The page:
.f, the selected Tab has tint color while other Tabs are not highlighted. Within each Tab, we extract the most frequent color as the background color, and the second most frequent color as the tint color. Among all Tab Buttons, we find the one with an outlier tint color(Pixelogik, 2020). Finally, we assign a ”selected” state to that detection, and a ”not selected” state to the remaining detections. Segmented Controls also frequently use tint color as a visual indicator. As shown in Fig. 8, custom UI designs may keep the same tint color and use other visual indicators (Fig. 8.c); therefore, we tried to address some common designs with additional heuristics, such as checking the bar at the bottom of the Segmented Control (Fig. 8.d), or finding the only Tab with text (Fig. 8.g). We evaluate our selection state heuristics on our testing dataset (5002 screens). On the 936 screens in which our approach detects Tab Buttons, we assign the correct selection state 90.5% of the time. Among 337 screens in which our approach detects Segmented Controls, we assign the correct selection state on 73.6% of screens.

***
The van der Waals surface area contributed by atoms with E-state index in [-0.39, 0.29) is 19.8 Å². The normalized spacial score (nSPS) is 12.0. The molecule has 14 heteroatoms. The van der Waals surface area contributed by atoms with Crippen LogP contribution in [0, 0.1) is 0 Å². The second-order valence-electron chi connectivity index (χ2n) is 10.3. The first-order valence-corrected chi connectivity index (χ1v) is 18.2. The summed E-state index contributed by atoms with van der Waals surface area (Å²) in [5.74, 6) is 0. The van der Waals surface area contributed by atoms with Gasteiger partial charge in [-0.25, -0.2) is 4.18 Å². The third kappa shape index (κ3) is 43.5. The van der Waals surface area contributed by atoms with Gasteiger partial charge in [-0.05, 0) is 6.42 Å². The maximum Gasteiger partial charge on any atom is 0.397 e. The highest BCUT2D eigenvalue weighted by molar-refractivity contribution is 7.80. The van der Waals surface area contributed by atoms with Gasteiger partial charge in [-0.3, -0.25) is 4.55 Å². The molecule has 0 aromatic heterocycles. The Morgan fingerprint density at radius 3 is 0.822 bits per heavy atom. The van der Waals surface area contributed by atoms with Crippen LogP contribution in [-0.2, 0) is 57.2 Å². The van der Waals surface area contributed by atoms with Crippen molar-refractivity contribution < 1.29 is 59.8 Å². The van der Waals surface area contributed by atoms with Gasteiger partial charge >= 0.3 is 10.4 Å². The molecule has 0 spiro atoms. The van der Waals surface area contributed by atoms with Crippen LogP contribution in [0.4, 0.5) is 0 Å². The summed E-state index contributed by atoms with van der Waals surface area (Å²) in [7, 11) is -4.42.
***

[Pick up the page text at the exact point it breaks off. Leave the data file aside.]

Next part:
5.4. Determining UI Interactivity
Knowing whether a UI element is interactive is important for screen reader users. With the correct accessibility metadata, a screen reader can announce actions supported by each UI element (e.g., ”Page X of Y, swipe up or down to adjust the value” for a page control; ”Password, double tap to edit” for a text field; ”Menu, button” for a clickable UI element like a button, web link, table cell, etc). Several UI types detected by our model (e.g., Text Field, Page Control, Slider) already indicate their supported actions. On the other hand, Text, Picture, and Icon can be non-clickable in some cases (e.g., Airplane Icon, ”Inbox” Text in Fig. 8), but clickable in other cases (e.g., Back Icon, ”Add Data” Text in Fig. 7